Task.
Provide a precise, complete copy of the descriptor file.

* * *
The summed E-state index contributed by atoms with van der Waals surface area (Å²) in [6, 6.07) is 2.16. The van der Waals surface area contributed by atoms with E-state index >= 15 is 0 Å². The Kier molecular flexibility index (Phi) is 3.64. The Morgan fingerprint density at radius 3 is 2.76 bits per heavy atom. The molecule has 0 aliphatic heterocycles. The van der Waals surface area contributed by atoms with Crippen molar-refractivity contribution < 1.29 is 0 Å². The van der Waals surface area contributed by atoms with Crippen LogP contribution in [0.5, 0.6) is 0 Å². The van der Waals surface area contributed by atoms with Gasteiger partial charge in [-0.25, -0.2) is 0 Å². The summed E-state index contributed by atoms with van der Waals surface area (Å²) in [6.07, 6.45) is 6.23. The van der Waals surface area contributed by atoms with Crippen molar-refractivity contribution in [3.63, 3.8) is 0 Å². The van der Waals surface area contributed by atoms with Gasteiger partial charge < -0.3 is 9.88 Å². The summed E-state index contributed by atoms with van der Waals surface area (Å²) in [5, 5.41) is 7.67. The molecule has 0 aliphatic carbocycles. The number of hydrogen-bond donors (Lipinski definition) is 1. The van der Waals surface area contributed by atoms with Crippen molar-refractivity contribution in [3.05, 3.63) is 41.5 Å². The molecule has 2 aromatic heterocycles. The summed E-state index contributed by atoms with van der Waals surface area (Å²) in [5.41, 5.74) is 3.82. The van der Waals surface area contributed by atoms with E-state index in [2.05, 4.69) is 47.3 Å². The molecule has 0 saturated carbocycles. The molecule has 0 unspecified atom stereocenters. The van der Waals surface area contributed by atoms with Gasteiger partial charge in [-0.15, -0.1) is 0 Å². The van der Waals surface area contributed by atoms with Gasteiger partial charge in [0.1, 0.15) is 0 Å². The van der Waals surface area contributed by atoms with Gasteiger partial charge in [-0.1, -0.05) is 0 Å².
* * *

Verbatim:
The summed E-state index contributed by atoms with van der Waals surface area (Å²) in [6, 6.07) is 2.16. The van der Waals surface area contributed by atoms with E-state index >= 15 is 0 Å². The Kier molecular flexibility index (Phi) is 3.64. The Morgan fingerprint density at radius 3 is 2.76 bits per heavy atom. The molecule has 0 aliphatic heterocycles. The van der Waals surface area contributed by atoms with Crippen molar-refractivity contribution < 1.29 is 0 Å². The van der Waals surface area contributed by atoms with Crippen LogP contribution in [0.5, 0.6) is 0 Å². The van der Waals surface area contributed by atoms with Gasteiger partial charge in [-0.25, -0.2) is 0 Å². The summed E-state index contributed by atoms with van der Waals surface area (Å²) in [6.07, 6.45) is 6.23. The van der Waals surface area contributed by atoms with Crippen molar-refractivity contribution in [3.63, 3.8) is 0 Å². The van der Waals surface area contributed by atoms with Gasteiger partial charge < -0.3 is 9.88 Å². The summed E-state index contributed by atoms with van der Waals surface area (Å²) in [5, 5.41) is 7.67. The molecule has 0 aliphatic carbocycles. The number of hydrogen-bond donors (Lipinski definition) is 1. The van der Waals surface area contributed by atoms with Crippen molar-refractivity contribution in [3.05, 3.63) is 41.5 Å². The molecule has 2 aromatic heterocycles. The summed E-state index contributed by atoms with van der Waals surface area (Å²) in [5.41, 5.74) is 3.82. The van der Waals surface area contributed by atoms with E-state index in [2.05, 4.69) is 47.3 Å². The molecule has 0 saturated carbocycles. The molecule has 0 unspecified atom stereocenters. The van der Waals surface area contributed by atoms with Gasteiger partial charge in [-0.15, -0.1) is 0 Å². The van der Waals surface area contributed by atoms with Gasteiger partial charge in [0.1, 0.15) is 0 Å². The van der Waals surface area contributed by atoms with Gasteiger partial charge in [-0.1, -0.05) is 0 Å².